Training refers to non-formal education/training as defined below.

Non-formal education/ training refers to organised learning activity that is not formal education. It includes courses, seminars and conferences (where learning is the main purpose), public lectures and private lessons not part of formal education and guided on-the-job training.

Both formal education and non-formal education/training are institutionalised forms of learning. This entails that there is an organisation providing structured arrangements (which must include something similar to a student-teacher-relationship) especially designed for education and learning.

Informal learning is not institutionalised learning. It is thus less organised and less structured than formal education and non-formal education/training, often undertaken by the individual on his/her own. It may include watching TV or reading a book with the intention to learn, intentional learning from colleagues or family members, guided tours in a museum etc. The importance of the intention to learn when undertaking an activity separates informal learning from random learning.

Standard classifications

The industrial classification of economic activities is in accordance with the Standard industrial Classification (SN2002) until 2007, and SN2007 from 2008 onwards. The standard is based on the EU standard if NACE rev. 1.1.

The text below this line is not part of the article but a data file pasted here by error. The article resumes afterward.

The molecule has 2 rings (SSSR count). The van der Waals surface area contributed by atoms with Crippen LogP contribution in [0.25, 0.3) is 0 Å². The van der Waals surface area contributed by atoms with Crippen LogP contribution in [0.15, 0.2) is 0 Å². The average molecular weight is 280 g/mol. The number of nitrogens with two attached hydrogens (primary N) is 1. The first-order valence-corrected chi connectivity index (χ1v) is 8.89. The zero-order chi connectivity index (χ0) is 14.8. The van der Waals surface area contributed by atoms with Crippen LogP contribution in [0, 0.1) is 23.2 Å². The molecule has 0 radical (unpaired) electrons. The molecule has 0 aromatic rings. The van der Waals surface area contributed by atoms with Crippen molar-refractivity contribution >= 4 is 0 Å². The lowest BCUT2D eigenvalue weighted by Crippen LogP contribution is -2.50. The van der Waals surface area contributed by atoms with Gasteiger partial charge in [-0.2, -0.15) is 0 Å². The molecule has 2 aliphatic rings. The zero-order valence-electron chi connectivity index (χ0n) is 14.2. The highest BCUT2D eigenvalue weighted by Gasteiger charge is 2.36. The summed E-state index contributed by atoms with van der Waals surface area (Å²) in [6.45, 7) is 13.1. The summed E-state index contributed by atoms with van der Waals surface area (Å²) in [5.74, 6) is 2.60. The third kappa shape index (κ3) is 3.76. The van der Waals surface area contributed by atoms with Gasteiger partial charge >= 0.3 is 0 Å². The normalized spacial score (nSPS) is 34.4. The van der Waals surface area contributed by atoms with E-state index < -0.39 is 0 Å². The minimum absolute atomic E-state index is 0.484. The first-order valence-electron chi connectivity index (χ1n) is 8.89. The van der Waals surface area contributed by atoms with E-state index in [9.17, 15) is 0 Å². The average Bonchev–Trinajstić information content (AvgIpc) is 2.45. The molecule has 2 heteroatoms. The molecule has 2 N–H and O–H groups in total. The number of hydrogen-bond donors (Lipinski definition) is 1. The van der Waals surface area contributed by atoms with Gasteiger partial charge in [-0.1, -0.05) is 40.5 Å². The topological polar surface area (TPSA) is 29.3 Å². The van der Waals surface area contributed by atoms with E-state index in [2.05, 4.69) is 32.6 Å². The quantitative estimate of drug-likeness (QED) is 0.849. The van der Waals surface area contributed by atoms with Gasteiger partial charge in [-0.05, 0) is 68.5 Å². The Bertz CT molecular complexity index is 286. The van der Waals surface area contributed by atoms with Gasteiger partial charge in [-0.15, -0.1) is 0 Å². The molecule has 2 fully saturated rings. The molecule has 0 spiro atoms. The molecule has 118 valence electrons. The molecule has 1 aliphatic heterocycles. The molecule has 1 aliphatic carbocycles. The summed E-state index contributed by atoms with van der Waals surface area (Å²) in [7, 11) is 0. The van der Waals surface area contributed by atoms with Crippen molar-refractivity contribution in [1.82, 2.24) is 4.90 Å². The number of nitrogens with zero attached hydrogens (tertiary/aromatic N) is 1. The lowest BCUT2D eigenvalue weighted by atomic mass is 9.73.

Educational attainment level is primarily based on information from register information in the National Education Database. The new definitions of educational attainment levels are used.

Administrative information

Name and topic

Name: Adult education
Topic: Education

Responsible division

Division for Education Statistics

Regional level

Regions and whole country.

Frequency and timeliness

The Adult Education Survey (AES) was first conducted in the period May-August 2007. The survey is conducted every fifth year and round to was in 2012. Data collection for the third round was carried out in the period October 2016-February 2017. The reference period for the data collection are the last 12 months prior to the interview.

International reporting

AES microdata files are delivered to Eurostat

Microdata

The basic material (survey results from the interviewers) as well as the statistical files (on the basis of revision and estimation procedures) are stored. Anonymized microdata for the AES are also sent to Eurostat.

Background

Background and purpose

The purpose of the AES is to provide information about e.g. the scope and content of various forms of adult learning, motivation and obstacles to participation in education and training, job related learning, financing and patterns of adults’ participation in learning activities. Together with background information such as employment, educational attainment level, sex, income etc. this information may contribute to the knowledge base for various important policy issues.

Lifelong learning is a priority area in Norway and other countries. In the EU, possibilities for lifelong learning are defined as one of the key aims in the Lisbon strategy of making Europe the most competitive, knowledge-based and dynamic economy in the world within 2010. Today, lifelong learning includes a wider perspective than some years ago. Competence in the form of formal education, as well as courses and seminars and informal learning during working hours and free time are emphasized.

Users and applications